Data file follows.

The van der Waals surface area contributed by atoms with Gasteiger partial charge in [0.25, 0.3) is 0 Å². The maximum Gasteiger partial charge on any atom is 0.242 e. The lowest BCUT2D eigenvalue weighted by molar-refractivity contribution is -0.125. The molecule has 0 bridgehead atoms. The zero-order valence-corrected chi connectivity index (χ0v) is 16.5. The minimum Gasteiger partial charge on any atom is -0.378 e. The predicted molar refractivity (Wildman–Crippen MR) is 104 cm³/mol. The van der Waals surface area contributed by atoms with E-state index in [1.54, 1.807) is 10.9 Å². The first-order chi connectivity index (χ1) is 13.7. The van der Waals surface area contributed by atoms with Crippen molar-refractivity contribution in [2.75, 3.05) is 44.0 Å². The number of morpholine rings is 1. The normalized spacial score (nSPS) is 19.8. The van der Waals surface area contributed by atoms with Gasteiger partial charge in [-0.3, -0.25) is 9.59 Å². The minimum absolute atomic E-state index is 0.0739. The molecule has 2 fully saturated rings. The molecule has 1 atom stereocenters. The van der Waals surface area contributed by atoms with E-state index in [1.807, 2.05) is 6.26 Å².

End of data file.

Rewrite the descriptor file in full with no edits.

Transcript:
The van der Waals surface area contributed by atoms with Gasteiger partial charge in [0.25, 0.3) is 0 Å². The maximum Gasteiger partial charge on any atom is 0.242 e. The lowest BCUT2D eigenvalue weighted by molar-refractivity contribution is -0.125. The molecule has 0 bridgehead atoms. The zero-order valence-corrected chi connectivity index (χ0v) is 16.5. The minimum Gasteiger partial charge on any atom is -0.378 e. The predicted molar refractivity (Wildman–Crippen MR) is 104 cm³/mol. The van der Waals surface area contributed by atoms with E-state index in [1.54, 1.807) is 10.9 Å². The first-order chi connectivity index (χ1) is 13.7. The van der Waals surface area contributed by atoms with Crippen molar-refractivity contribution in [2.75, 3.05) is 44.0 Å². The number of morpholine rings is 1. The normalized spacial score (nSPS) is 19.8. The van der Waals surface area contributed by atoms with Gasteiger partial charge in [-0.3, -0.25) is 9.59 Å². The minimum absolute atomic E-state index is 0.0739. The molecule has 2 fully saturated rings. The molecule has 1 atom stereocenters. The van der Waals surface area contributed by atoms with E-state index in [1.807, 2.05) is 6.26 Å².